In this paper, the first in a series, we present an overview of new Hubble Space Telescope (HST) imaging polarimetry of six nearby radio galaxies (3C 15, 3C 66B, 3C 78, 3C 264, 3C 346, and 3C 371) with optical jets. These observations triple the number of extragalactic jets with subarcsecond-resolution optical polarimetry. We discuss the polarization characteristics of each jet and, as our Stokes I images also represent by far the deepest optical images yet obtained of each of these jets, we also discuss the morphology in total flux of each jet in detail. We find evidence of high optical polarization, averaging 20%, but reaching upwards of 50% in some objects, confirming that the optical emission is synchrotron, and that the components of the magnetic fields perpendicular to the line of sight are well ordered. We find a wide range of polarization morphologies, with each jet having a somewhat different relationship between total intensity and polarized flux and the polarization position angle. We find two trends in all of these jets. First, jet “edges” are very often associated with high fractional optical polarizations, as also found in earlier radio observations of these and other radio jets. In these regions, the magnetic field vectors appear to track the jet direction, even at bends, where we see particularly high fractional polarizations. This indicates a strong link between the local magnetic field and jet dynamics. Second, optical flux maximum regions are usually well separated from maxima in fractional polarization and often are associated with polarization minima. This trend is not found in radio data and was found in our optical polarimetry of M87 with HST. However, unlike in M87, we do not find a general trend for near-90◦ rotations in the optical polarization vectors near flux maxima. We discuss possibilities for interpreting these trends, as well as implications for jet dynamics, magnetic field structure and particle acceleration. (Refer to PDF file for exact formulas).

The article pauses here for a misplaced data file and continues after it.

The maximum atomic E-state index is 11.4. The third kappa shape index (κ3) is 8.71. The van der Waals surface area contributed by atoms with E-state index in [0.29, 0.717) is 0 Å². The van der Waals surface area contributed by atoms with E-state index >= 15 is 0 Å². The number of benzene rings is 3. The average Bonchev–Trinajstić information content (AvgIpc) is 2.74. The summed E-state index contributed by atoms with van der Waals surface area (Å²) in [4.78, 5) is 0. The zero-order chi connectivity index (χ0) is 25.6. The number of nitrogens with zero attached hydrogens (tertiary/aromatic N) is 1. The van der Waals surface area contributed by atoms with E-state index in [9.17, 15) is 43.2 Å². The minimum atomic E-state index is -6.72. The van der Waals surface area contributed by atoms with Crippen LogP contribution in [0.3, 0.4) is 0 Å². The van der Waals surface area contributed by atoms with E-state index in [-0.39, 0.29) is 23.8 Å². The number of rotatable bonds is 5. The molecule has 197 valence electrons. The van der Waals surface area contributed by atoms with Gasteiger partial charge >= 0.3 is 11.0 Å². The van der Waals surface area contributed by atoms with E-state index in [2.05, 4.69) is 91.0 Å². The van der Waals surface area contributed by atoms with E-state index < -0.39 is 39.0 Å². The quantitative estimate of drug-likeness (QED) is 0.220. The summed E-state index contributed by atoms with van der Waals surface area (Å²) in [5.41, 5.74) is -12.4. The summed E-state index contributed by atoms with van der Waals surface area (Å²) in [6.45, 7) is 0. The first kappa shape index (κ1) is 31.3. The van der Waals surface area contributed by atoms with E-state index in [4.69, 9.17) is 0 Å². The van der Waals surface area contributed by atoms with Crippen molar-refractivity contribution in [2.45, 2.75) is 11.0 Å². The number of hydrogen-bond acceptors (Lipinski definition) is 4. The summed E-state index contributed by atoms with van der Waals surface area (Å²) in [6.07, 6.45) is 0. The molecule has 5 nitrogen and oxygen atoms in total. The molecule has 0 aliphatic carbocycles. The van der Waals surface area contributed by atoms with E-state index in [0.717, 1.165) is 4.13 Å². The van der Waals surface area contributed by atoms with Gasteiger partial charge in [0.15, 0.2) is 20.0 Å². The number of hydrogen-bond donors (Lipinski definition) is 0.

Department, Program, or Center
School of Physics and Astronomy (COS)
Eric S. Perlman et al 2006 ApJ 651 735 https://doi.org/10.1086/506587
RIT – Main Campus